Although, in many organizations, the IT function will ultimately report into the CFO, this does not mean that many CFOs are required to be aware of the detail of what IT actually does. It may be traditionally acceptable for a CFO to ensure that expenditure is on budget and that the IT function is generally supporting the business strategy going forward, but in many cases this will be the limit of their involvement with IT.
This is understandable, with a 101 other more pressing tasks to deal with, the technical minutiae of IT will not be high priority and will probably make your eyes glaze over before providing a cure for your stress-induced insomnia. But, one particular area of IT is worth the CFOs time to understand (the good news is no technical understanding is required) as it will produce both costs savings and a reduction in risk, key areas of their responsibility.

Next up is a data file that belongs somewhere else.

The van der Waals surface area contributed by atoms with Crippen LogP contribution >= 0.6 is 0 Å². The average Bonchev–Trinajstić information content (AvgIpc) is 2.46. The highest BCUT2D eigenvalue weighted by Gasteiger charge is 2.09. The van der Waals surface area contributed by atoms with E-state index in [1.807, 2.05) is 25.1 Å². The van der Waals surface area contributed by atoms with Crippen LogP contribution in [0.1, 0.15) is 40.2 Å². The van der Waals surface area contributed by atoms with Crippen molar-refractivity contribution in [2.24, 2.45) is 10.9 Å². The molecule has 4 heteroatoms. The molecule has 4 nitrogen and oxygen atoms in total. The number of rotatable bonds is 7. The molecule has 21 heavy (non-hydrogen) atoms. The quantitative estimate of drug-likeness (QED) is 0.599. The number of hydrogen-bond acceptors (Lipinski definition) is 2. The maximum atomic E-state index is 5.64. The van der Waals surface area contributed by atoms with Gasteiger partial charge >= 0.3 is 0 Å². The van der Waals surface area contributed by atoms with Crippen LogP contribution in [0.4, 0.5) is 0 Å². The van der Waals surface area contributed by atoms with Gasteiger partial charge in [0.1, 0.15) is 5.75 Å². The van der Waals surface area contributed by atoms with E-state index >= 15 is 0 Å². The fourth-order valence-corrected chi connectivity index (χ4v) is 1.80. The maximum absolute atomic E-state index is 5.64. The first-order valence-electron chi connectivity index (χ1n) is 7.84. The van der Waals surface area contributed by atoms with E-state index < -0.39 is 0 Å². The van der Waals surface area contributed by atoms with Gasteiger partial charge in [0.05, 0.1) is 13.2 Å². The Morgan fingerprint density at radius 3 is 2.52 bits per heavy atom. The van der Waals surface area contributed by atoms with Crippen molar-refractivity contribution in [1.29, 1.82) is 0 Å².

Increasing in both size and importance
That area is software asset management or SAM. Traditionally, the people responsible for this have been ferreted away in some back room, counting licenses and, by a few, looked on as a business inhibitor. But, the SAM function has come a long way in the last few years and the more progressive organizations that have adopted SAM wholesale have enjoyed a strong ROI (and then some) as a result.